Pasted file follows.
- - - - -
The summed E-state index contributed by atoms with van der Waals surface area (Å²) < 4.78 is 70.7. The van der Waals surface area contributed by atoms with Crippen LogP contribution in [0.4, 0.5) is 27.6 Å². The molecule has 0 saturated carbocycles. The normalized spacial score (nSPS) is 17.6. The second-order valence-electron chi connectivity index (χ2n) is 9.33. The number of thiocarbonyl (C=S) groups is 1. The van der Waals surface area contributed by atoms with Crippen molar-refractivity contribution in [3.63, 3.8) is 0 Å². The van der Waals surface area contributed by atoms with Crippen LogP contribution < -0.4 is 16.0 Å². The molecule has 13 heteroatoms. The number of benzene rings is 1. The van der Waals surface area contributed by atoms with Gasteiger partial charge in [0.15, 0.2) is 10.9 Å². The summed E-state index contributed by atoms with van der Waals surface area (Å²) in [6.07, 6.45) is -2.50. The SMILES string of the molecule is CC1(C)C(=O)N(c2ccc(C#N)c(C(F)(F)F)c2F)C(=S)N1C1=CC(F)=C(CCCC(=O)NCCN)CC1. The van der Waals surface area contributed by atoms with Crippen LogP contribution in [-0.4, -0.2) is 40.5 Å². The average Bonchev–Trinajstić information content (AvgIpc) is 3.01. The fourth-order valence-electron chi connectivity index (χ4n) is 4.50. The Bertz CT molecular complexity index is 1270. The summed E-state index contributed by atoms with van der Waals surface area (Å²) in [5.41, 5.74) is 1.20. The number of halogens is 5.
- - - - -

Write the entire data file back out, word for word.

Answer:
The summed E-state index contributed by atoms with van der Waals surface area (Å²) < 4.78 is 70.7. The van der Waals surface area contributed by atoms with Crippen LogP contribution in [0.4, 0.5) is 27.6 Å². The molecule has 0 saturated carbocycles. The normalized spacial score (nSPS) is 17.6. The second-order valence-electron chi connectivity index (χ2n) is 9.33. The number of thiocarbonyl (C=S) groups is 1. The van der Waals surface area contributed by atoms with Crippen molar-refractivity contribution in [3.63, 3.8) is 0 Å². The van der Waals surface area contributed by atoms with Crippen LogP contribution < -0.4 is 16.0 Å². The molecule has 13 heteroatoms. The number of benzene rings is 1. The van der Waals surface area contributed by atoms with Gasteiger partial charge in [0.15, 0.2) is 10.9 Å². The summed E-state index contributed by atoms with van der Waals surface area (Å²) in [6.07, 6.45) is -2.50. The SMILES string of the molecule is CC1(C)C(=O)N(c2ccc(C#N)c(C(F)(F)F)c2F)C(=S)N1C1=CC(F)=C(CCCC(=O)NCCN)CC1. The van der Waals surface area contributed by atoms with Crippen LogP contribution in [-0.4, -0.2) is 40.5 Å². The average Bonchev–Trinajstić information content (AvgIpc) is 3.01. The fourth-order valence-electron chi connectivity index (χ4n) is 4.50. The Bertz CT molecular complexity index is 1270. The summed E-state index contributed by atoms with van der Waals surface area (Å²) in [5.41, 5.74) is 1.20. The number of halogens is 5.